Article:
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Tear Jerker / Tremors

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  • In the first film, the tragic deaths of Edgar, old man Fred, the doctor, his wife, and Walter are all very sad to one degree or another. Oddly enough, it's Nestor's death (and more importantly Melvin's reaction) that really hits you in the gut. Melvin's tearful pleas sure help.
    • Even harsher if you don't know Melvin's last name from subsequent movies. If all you've seen is the original, it's unclear whether the boy might be related to Nestor, but whether he is or not, Melvin, who's at most in his mid teens, just watched a man he has likely known his entire life just be murdered and eaten by a monstrous creature. Scrappy he may be, but one can't help feeling sorry for him as he breaks down into panicked sobs and screams.
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  • Miguel's death in the third movie, especially since he was one of the lucky ones who survived the original Graboid invasion.
  • The Reveal in the second film that Burt's wife, Heather, left him. It's mostly Played for Laughs, but Burt is clearly depressed by the situation and is pretty clearly trying to hide his feelings under a tough facade.
  • Earl is pretty messed up in the second film, having seen so many of his friends die, Val leave him behind when he got married, and living in fear of the Graboids return.
  • Burt's situation in the start of Tremors 6: in earlier sequels, the one thing that kept Burt relatively anchored was the fact he had something approaching kindred spirits in the other denizens of Perfection, who were similarly tough, independent and bloody-minded enough that they chose to live in the middle of nowhere with dangerous man-eating giant worms for local wildlife because it would let them be free. Well, this film starts with a stark case of Surprisingly Realistic Outcome: all those spirited and endearingly crazy locals have given up and drifted out of town (or, presumably, been eaten), leaving just Burt and his son alone in the middle of nowhere, living in what used to be the town grocery store, surrounded by memories of better times. For an added punch, we're told that Burt's merchandising and videos and all his other profit-generators have dried up, so he's facing imminent foreclosure by the IRS. It's truly a sad sight to see the series' most memorable and iconic character reduced to this husk of himself.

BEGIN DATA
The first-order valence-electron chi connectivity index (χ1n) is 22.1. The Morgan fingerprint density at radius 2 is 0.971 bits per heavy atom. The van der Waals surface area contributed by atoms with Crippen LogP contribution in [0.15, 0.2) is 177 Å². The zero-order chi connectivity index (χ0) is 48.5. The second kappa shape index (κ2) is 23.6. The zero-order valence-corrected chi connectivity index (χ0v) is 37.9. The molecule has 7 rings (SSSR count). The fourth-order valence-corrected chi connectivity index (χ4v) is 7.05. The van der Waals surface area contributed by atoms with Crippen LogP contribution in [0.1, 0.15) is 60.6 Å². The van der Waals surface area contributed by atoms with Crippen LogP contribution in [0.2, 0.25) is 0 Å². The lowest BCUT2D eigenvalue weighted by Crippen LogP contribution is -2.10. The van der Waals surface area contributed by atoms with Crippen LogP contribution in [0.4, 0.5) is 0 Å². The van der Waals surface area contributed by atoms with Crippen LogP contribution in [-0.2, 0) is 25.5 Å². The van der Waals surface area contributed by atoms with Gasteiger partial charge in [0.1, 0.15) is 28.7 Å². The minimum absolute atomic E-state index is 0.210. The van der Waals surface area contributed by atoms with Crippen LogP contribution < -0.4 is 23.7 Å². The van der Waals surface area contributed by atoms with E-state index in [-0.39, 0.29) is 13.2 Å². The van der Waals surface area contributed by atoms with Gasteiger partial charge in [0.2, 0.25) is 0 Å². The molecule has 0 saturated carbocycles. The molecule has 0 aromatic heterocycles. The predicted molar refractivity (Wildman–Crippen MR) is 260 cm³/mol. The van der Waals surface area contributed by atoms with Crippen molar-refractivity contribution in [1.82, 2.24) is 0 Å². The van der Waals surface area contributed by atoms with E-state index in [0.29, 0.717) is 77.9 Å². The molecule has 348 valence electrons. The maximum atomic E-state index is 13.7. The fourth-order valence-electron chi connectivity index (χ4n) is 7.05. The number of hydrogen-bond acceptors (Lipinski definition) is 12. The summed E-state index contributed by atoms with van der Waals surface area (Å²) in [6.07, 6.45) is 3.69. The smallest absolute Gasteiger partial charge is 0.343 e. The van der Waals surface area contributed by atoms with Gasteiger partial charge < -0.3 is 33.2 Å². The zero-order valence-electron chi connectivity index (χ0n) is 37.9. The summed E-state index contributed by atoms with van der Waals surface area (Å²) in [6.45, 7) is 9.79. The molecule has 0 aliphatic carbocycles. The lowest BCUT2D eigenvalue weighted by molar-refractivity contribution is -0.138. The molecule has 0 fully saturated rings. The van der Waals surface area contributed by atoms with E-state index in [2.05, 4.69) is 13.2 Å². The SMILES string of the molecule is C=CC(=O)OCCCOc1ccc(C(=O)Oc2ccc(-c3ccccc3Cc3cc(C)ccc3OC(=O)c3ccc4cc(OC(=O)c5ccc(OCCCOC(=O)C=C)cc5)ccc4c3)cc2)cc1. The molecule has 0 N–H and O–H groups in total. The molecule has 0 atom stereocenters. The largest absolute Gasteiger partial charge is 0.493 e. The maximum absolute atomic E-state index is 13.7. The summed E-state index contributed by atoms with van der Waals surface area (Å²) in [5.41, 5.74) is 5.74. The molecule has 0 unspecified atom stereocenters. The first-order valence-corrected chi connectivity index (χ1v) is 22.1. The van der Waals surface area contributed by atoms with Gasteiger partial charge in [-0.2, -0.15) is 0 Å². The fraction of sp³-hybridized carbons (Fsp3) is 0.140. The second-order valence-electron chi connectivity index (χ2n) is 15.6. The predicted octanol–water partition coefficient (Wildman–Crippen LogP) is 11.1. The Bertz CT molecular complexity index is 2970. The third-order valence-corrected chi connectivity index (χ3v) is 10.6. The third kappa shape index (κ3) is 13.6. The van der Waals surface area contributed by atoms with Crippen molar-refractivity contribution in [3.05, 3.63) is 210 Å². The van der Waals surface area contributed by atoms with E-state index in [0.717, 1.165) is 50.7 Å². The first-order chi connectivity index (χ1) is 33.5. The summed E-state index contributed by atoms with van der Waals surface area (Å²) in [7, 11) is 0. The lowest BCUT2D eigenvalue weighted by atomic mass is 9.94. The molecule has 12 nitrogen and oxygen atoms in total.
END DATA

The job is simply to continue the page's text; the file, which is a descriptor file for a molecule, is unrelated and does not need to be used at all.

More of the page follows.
• The deaths of Dr. Flynn and all but one. of her team in the TV series episode Night of the Shriekers. They really just wanted to do something good, and preserve the shriekers for a noble purpose, and even when they were arguing with or interfering with Burt's plans to kill every shrieker in the valley, they weren't that forceful, stupid, or obnoxious about it.
    • Well, until Dr. Flynn decided to cook off a cache of ammunition in a room full of people that is. She was lucky that nobody was hurt, and even then she got three people trapped and subsequently nearly killed by the Shriekers.
      • And then Dr. Flynn got herself and another of her team eaten as well. When will people learn that trying to control voracious monsters never ends well?
      • The death of Otto, the abovementioned guy eaten with her, might be a straighter example as he seemed like a nice enough guy, doing his best to help solve the situation, and seeming a bit hesitant about Flynn's plan. .
  • 4-12's death is pretty sad. Yes, he was a vicious lab experiment who had been created for warfare, but Cletus clearly regarded him as his best friend and so long as he got those cactus buds, he was apparently quite mellow. And unlike the other monsters faced by Burt and his companions, their victory over 4-12 is not portrayed as a triumph, but as an unfortunate necessity. The fact that 4-12's death is accompanied by a particularly sorrowful soundtrack makes it hit all the harder when Cletus cries over his lost friend.
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  • Tremors 7: Burt's Heroic Sacrifice and death. He goes out getting eaten by the biggest Graboid in the franchise and takes her with him.

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